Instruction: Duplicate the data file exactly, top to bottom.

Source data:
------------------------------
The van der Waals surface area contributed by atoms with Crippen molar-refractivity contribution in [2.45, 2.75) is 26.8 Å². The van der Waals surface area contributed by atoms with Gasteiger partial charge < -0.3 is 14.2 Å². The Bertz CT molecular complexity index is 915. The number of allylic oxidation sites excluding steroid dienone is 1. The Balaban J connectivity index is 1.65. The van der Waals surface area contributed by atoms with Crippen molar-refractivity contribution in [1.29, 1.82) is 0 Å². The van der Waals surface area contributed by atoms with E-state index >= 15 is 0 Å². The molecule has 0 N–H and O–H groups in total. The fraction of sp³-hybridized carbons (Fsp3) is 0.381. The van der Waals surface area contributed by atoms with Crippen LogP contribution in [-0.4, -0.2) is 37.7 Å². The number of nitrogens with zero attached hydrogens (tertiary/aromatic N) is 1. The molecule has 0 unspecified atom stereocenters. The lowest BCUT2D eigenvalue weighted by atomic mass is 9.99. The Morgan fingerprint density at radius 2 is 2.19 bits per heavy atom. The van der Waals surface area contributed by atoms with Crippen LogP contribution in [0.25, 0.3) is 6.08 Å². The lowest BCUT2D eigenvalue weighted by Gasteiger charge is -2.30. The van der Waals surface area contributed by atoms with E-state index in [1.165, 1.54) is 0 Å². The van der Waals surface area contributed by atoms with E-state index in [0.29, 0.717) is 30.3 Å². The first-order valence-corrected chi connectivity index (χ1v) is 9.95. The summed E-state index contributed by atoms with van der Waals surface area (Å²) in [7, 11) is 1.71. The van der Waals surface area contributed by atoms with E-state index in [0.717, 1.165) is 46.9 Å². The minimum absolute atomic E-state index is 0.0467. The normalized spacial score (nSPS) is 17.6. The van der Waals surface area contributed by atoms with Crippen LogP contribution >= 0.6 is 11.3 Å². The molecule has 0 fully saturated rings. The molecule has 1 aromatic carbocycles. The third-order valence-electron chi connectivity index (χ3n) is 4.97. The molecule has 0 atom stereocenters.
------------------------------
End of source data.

The van der Waals surface area contributed by atoms with Crippen molar-refractivity contribution in [2.45, 2.75) is 26.8 Å². The van der Waals surface area contributed by atoms with Gasteiger partial charge < -0.3 is 14.2 Å². The Bertz CT molecular complexity index is 915. The number of allylic oxidation sites excluding steroid dienone is 1. The Balaban J connectivity index is 1.65. The van der Waals surface area contributed by atoms with Crippen molar-refractivity contribution in [1.29, 1.82) is 0 Å². The van der Waals surface area contributed by atoms with E-state index >= 15 is 0 Å². The molecule has 0 N–H and O–H groups in total. The fraction of sp³-hybridized carbons (Fsp3) is 0.381. The van der Waals surface area contributed by atoms with Crippen LogP contribution in [-0.4, -0.2) is 37.7 Å². The number of nitrogens with zero attached hydrogens (tertiary/aromatic N) is 1. The molecule has 0 unspecified atom stereocenters. The lowest BCUT2D eigenvalue weighted by atomic mass is 9.99. The Morgan fingerprint density at radius 2 is 2.19 bits per heavy atom. The van der Waals surface area contributed by atoms with Crippen LogP contribution in [0.25, 0.3) is 6.08 Å². The lowest BCUT2D eigenvalue weighted by Gasteiger charge is -2.30. The van der Waals surface area contributed by atoms with E-state index in [1.165, 1.54) is 0 Å². The van der Waals surface area contributed by atoms with E-state index in [0.29, 0.717) is 30.3 Å². The first-order valence-corrected chi connectivity index (χ1v) is 9.95. The summed E-state index contributed by atoms with van der Waals surface area (Å²) in [7, 11) is 1.71. The van der Waals surface area contributed by atoms with E-state index in [0.717, 1.165) is 46.9 Å². The minimum absolute atomic E-state index is 0.0467. The normalized spacial score (nSPS) is 17.6. The van der Waals surface area contributed by atoms with Crippen LogP contribution >= 0.6 is 11.3 Å². The molecule has 0 fully saturated rings. The molecule has 1 aromatic carbocycles. The third-order valence-electron chi connectivity index (χ3n) is 4.97. The molecule has 0 atom stereocenters.